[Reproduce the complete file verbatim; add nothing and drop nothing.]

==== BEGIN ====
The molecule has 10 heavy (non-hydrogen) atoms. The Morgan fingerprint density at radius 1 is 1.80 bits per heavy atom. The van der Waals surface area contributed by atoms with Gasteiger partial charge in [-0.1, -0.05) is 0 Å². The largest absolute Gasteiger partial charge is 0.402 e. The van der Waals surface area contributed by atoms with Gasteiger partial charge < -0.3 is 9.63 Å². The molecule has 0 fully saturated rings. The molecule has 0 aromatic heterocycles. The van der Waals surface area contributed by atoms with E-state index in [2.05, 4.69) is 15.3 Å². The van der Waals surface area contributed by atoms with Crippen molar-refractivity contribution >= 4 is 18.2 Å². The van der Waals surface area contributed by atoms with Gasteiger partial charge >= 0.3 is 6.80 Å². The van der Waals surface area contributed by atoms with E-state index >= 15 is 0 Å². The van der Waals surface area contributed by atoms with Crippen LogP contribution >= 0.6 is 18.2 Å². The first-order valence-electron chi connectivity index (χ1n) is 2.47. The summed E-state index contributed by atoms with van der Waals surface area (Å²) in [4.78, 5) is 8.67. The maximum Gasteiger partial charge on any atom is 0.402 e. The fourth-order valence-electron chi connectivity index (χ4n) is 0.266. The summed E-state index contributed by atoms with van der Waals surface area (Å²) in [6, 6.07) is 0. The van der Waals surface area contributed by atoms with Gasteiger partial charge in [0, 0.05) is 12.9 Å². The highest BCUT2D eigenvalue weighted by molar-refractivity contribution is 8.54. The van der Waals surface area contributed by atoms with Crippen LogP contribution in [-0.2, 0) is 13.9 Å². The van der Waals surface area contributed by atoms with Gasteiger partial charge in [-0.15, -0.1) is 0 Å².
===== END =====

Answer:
The molecule has 10 heavy (non-hydrogen) atoms. The Morgan fingerprint density at radius 1 is 1.80 bits per heavy atom. The van der Waals surface area contributed by atoms with Gasteiger partial charge in [-0.1, -0.05) is 0 Å². The largest absolute Gasteiger partial charge is 0.402 e. The van der Waals surface area contributed by atoms with Gasteiger partial charge < -0.3 is 9.63 Å². The molecule has 0 fully saturated rings. The molecule has 0 aromatic heterocycles. The van der Waals surface area contributed by atoms with E-state index in [2.05, 4.69) is 15.3 Å². The van der Waals surface area contributed by atoms with Crippen molar-refractivity contribution >= 4 is 18.2 Å². The van der Waals surface area contributed by atoms with Gasteiger partial charge >= 0.3 is 6.80 Å². The van der Waals surface area contributed by atoms with E-state index >= 15 is 0 Å². The van der Waals surface area contributed by atoms with Crippen LogP contribution >= 0.6 is 18.2 Å². The first-order valence-electron chi connectivity index (χ1n) is 2.47. The summed E-state index contributed by atoms with van der Waals surface area (Å²) in [4.78, 5) is 8.67. The maximum Gasteiger partial charge on any atom is 0.402 e. The fourth-order valence-electron chi connectivity index (χ4n) is 0.266. The summed E-state index contributed by atoms with van der Waals surface area (Å²) in [6, 6.07) is 0. The van der Waals surface area contributed by atoms with Gasteiger partial charge in [0, 0.05) is 12.9 Å². The highest BCUT2D eigenvalue weighted by molar-refractivity contribution is 8.54. The van der Waals surface area contributed by atoms with Crippen LogP contribution in [-0.2, 0) is 13.9 Å². The van der Waals surface area contributed by atoms with Gasteiger partial charge in [-0.15, -0.1) is 0 Å².